Mariners have been far stronger away from home this season
30 April ~ Like any other form of loss, the end of Grimsby Town's Football League status in 2010 has been dealt with by supporters in several stages. This is particularly true when we encounter previously unknown opposition. The first stage is denial ("Who are Hayes & Yeading United anyway?"). The second, evasion ("Is Ebbsfleet actually a place?"). The third is acceptance, of a sort ("Southport only beat us because of that nippy streak of piss on the right wing. Get him signed up, and Omar Bogle from Solihull Moors, and we'll be out of this shit league before you can remember the name of its sponsor”).
This season, despite achieving a league double over them, we have regarded tonight’s opponents Eastleigh warily, rather in the manner of a dog encountering its first hedgehog. They should be too small to cause us problems, but a reckless approach could mean a painful surprise. We're aware that Eastleigh are essentially a small club with a benefactor. We know that in achieving an excellent fourth place in their first ever season at this level, they have adopted a playing style that is euphemistically described as pragmatic. But we don't know whether to pronounce their name with the stress on the first or second syllable.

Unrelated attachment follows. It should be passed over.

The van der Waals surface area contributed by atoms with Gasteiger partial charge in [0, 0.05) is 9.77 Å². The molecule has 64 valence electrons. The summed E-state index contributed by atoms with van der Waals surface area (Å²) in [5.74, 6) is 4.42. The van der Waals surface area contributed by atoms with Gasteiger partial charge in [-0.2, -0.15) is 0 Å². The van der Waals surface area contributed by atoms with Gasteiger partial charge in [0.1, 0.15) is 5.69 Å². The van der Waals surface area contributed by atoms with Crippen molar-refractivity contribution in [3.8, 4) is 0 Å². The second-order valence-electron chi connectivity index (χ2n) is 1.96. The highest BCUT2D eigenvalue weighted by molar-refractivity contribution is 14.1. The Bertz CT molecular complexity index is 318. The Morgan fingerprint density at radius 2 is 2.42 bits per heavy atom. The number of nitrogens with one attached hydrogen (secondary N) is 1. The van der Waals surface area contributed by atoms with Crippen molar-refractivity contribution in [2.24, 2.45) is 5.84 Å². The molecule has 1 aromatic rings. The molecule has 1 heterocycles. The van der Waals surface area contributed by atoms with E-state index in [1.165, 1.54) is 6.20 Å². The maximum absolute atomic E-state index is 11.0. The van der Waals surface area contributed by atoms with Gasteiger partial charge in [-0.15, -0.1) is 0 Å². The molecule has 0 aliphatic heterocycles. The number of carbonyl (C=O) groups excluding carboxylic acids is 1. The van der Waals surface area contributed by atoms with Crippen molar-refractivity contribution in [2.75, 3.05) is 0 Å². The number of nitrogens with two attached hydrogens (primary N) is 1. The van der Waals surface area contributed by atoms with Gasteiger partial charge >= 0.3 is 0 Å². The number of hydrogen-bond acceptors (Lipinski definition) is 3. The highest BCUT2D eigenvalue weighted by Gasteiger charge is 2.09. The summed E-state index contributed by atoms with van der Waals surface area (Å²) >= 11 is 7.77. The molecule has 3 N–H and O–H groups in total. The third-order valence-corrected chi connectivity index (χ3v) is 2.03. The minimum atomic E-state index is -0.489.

So will we emerge from Thursday night's play-off semi-final first leg with one eye on the Wembley final? Or will we leave an important part of our brain somewhere in a field in Hampshire? So adept at balancing attack and defence on their travels this season, the Mariners have looked uncertain how to set up at Blundell Park. Even manager Paul Hurst has suggested that the third-placed side ought to have the choice of home or away leg first, rather than the assumption being made that home first gives the disadvantage.
So in Grimsby's case, there's no place like away. Even in finishing third, we've stuttered and struggled unnecessarily. Losing to Eastleigh would mean a third consecutive season of failure at play-off semi-final stage. And we've suffered far too much since exiting the Championship in 2003 to raise our hopes too much.
Still, even our late tilt at the title looked unfeasible for much of the season – until February, when a Town fan was headlocked and wrestled to the ground by Forest Green stewards for refusing to deflate a beach ball. Cue a brilliant fan-led fancy dress and inflatables theme for the rest of the season, with exuberance and positivity of a kind only usually witnessed when we knock Scunny out of a cup. Visibly galvanised – and joining in the fun – the players embarked on an inspired spell of form, pushing Barnet and Bristol Rovers all the way. Whatever else Town take from this season, we'll always have the mental image of Craig Disley at Woking in a ravishing blonde wig. Pete Green